Ventisrv and more
some news on the ventivac front. this post is mostly about how to use
ventisrv.b, the (still work in progress) venti server.
most of the code has been cleaned up a bit. not
vacfs.b yet though, that
one is next. the manual pages have been cleared up a bit. the biggest
difference since my previous post has been that ventisrv is now closer to
being a useful venti server. it should not be considered stable yet,
and the file format might change as well, but i think it’s worth a
so, where to start?
the ventisrv manual page (snapshot version) should offer a decent introduction. if anything is unclear after reading it or questions got raised by it, please let me know so i can clarify the manual page.
in short, if you want to run a venti server with a data file of 8 gigabytes and an expected mean blocksize of 8 kilobytes, executing the following commands starts a fresh ventisrv:
echo -n > data echo -n > index # these first two only the first time ;) ventisrv -v 8g 8k
data is used to store the data blocks,
index keeps the index.
ventisrv calculates how much memory it needs based on the arguments
passed at startup. specify the verbose option to get it printed.
now vacput your current working directory to the venti:
and use the resulting score to read the files in the vac archive again:
vacget -t yourscore
it should be as easy as that. if something fails along the way, please
let me know so i can update this post with better descriptions, or fix
the bug. please read the
README in the ventivac hg repository, it has
the instructions to patch inferno’s appl/lib/venti.b to make ventisrv work.
a few quick tests with
randtest from plan9ports
src/cmd/venti/randtest.c) showed write performance (of new blocks)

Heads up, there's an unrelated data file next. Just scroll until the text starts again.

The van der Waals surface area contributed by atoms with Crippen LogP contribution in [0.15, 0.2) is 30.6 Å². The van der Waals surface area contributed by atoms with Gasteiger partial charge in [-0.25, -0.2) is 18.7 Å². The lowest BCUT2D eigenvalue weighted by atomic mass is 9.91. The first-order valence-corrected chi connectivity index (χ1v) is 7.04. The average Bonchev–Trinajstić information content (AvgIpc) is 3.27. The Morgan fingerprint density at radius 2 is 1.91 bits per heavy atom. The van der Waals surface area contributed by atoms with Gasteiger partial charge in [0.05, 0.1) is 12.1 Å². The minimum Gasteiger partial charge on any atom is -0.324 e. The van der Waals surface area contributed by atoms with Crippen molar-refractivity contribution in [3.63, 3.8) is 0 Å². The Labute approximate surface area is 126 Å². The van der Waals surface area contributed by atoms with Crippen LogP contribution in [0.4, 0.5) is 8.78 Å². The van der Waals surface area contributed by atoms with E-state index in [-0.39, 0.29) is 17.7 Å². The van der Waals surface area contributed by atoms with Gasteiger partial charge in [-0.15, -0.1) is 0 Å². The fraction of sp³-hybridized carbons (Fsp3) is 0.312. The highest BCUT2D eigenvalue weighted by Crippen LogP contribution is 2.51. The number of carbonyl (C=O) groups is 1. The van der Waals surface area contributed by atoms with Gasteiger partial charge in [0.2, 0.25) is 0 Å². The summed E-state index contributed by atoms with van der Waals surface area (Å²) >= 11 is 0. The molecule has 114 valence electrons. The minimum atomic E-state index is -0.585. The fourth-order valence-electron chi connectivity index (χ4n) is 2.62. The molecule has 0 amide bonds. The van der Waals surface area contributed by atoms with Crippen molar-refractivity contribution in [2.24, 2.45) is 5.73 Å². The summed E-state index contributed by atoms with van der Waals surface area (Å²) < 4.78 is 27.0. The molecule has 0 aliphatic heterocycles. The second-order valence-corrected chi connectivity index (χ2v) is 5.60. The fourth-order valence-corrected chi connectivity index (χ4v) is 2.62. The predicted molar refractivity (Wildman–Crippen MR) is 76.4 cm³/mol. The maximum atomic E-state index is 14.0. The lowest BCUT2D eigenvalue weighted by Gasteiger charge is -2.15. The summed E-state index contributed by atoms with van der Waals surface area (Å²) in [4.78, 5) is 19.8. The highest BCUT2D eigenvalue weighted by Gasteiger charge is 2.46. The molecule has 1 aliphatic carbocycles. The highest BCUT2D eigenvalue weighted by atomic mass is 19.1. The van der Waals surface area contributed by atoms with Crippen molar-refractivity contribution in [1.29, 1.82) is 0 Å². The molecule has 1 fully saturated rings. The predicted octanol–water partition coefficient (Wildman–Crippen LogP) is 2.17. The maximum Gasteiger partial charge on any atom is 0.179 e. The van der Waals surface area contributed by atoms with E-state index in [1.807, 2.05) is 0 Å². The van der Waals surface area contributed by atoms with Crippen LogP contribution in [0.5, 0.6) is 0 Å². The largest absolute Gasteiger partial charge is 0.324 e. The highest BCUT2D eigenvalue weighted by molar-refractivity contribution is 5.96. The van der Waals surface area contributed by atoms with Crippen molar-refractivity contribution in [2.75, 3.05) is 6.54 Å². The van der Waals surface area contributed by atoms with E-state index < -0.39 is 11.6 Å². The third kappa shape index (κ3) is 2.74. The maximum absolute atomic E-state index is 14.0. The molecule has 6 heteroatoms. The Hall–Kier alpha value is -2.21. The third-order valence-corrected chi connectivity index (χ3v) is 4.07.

of 15MB/s and a sequential read performance of over 18MB/s. but the
machine was quite fast and i’m not sure it represents an average machine
ventisrv might run on. oh, if you want to do a few performance tests
yourself, do not specify
-D, it kills performance.
well, there is no authentication for connections. that does not really bother me, the scores are a nice and simple capability system. the only real worry i have is someone filling up a public venti server. thus, an address listen for read-only connections may do the trick.
compression is missing as well. the easiest would be per-block
compression. a “smarter” thing might be to compress larger blocks.
i don’t have well developed intuition for data compression methods,
but i have a hunch that compressing larger blocks (say 128kb) gives the
compressor more history to work with and better compression ratios.
writing would still be append-only (no problems there), but reading would
need special care: for a given file offset, accounting needs to be done
to find the location of the 128kb block in the compressed file. if this
is a viable option, it may even be done as a
other open issues are listed in the bugs section of the manual page referenced above. solutions (and more problems) are welcome. thanks for listening!